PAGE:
Lieberfarb acknowledged to The Wall Street Journal that his unceremonious departure from Warner was the result of “policy differences on organization and structure,” but nobody was confirming or denying rumors that he was making a play for control of the entire movie marketing process from theatrical to broadcast.
The sad thing is that most industry observers who would talk off the record believe Warner will probably execute Lieberfarb's end-to-end strategy without him, a backhanded compliment if ever there was one. Anyone who doubts the soundness of the approach need look no further than Warner-distributed New Line's Lord of the Rings trilogy. It seems only logical the division that generates most of the profits for movies should be setting their course.
The lesson in this, it seems, is something I've written about before: that release windows are not merely a profit structure, but the foundation of the entire Hollywood economy and power structure.
The reason Hollywood moguls are mad at the movie masking services for editing out potentially offensive content, I think, is less that they are changing a filmmaker's vision and more that they are shifting eyeballs back several months from the broadcast-sanitized TV version to home video rental. Studio broadcast executives must be quaking in their boots knowing that, played out to its ultimate conclusion, that means today's VP of Broadcast Placement is tomorrow's VP of Bupkis – even if the industry wins on digital broadcast flags.
Lieberfarb's fate is yet another example of how Hollywood institutions hold back potentially profitable technology. It's obvious that DVD and Lieberfarb's strategy for it have begun shifting profits from rental back to studios.
The fact that he's typing “Godfather of DVD” onto a resume this week is a glaring illustration that a few fat cats guarding personal profits, not movie or even studio profits, are in the driver's seat.
Over the holidays I visited family and friends in Houston, otherwise notoriously known as Enron country.
On the front page of the Houston Chronicle Dec. 29 was a story outlining a fraud investigation of Enron's broadband business. A grand jury is investigating whether Enron executives' broadband cheerleading, including their claims about the company's deal with Blockbuster, constituted fraud.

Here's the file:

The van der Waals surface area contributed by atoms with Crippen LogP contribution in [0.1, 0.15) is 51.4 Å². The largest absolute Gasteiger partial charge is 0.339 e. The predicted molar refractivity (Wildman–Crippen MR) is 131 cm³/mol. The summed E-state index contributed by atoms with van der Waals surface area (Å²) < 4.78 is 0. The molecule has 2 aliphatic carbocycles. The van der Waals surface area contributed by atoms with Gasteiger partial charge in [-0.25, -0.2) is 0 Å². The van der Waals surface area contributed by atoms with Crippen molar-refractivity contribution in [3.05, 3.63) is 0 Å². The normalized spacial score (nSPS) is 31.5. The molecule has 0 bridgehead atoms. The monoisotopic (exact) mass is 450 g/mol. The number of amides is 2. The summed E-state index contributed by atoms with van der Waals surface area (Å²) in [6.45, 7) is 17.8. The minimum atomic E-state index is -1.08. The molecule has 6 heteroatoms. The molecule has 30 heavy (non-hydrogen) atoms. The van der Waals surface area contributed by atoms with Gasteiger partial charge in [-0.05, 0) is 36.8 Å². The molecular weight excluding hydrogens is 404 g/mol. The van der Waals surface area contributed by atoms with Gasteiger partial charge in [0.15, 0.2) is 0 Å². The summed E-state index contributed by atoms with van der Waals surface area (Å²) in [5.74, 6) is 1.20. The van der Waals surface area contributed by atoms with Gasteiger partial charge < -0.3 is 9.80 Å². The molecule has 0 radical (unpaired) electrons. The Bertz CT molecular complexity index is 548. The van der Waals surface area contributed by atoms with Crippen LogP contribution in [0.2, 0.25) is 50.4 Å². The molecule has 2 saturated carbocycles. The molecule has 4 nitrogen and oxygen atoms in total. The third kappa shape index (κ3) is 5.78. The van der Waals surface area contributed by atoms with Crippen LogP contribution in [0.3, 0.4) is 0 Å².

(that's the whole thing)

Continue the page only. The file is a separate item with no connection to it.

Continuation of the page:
Some of the evidence outlined in the case is eye-opening. According to the Chronicle story, the deal with Blockbuster was inked before it was determined whether delivery of movies on demand under the plan was technologically feasable. Tests took place after the deal and included such mishaps as set-top boxes that occasionally caught fire! The cost of the service was also a problem as the company had trouble getting the price of the boxes under $1,000 apiece -- and that was on top of a $150-per-month charge for the service!
Another hangup, according to the article, was Blockbuster didn't have digital rights to films, and, unbeknownst to Enron, was a pariah among the studios.
"Blockbuster was widely hated by the studios, so they weren't the best partners," according to a Chronicle quote from a former Enron Broadband Services finance employee.
As was many a strategic move during the late technology craze, much of the Enron-Blockbuster deal was smoke (sometimes fire!) and mirrors designed to boost stock and impress analysts.
Following the fad of the moment, Blockbuster struck what proved to be a silly deal. I only hope the chain isn't taking a short-term, fad-of-the-moment view about the DVD business, putting too many eggs in the sellthrough basket. Blockbuster abandoning the rental business would be like -- well, it would be like a water company buying a studio.
So will Vin Diesel fans rush out to buy XXX Dec. 31 and watch it on New Year's Eve? That, of course, is a scenario Columbia TriStar Home Entertainment would dearly love to see. And that would serve to epitomize the trend that has manifested itself during this holiday season of sellthrough DVD, where retail seems to have cannibalized rental, though to what true extent we do not yet know. Certainly Blockbuster has paid a price for what it expects will be a holiday downturn in its rental revenues.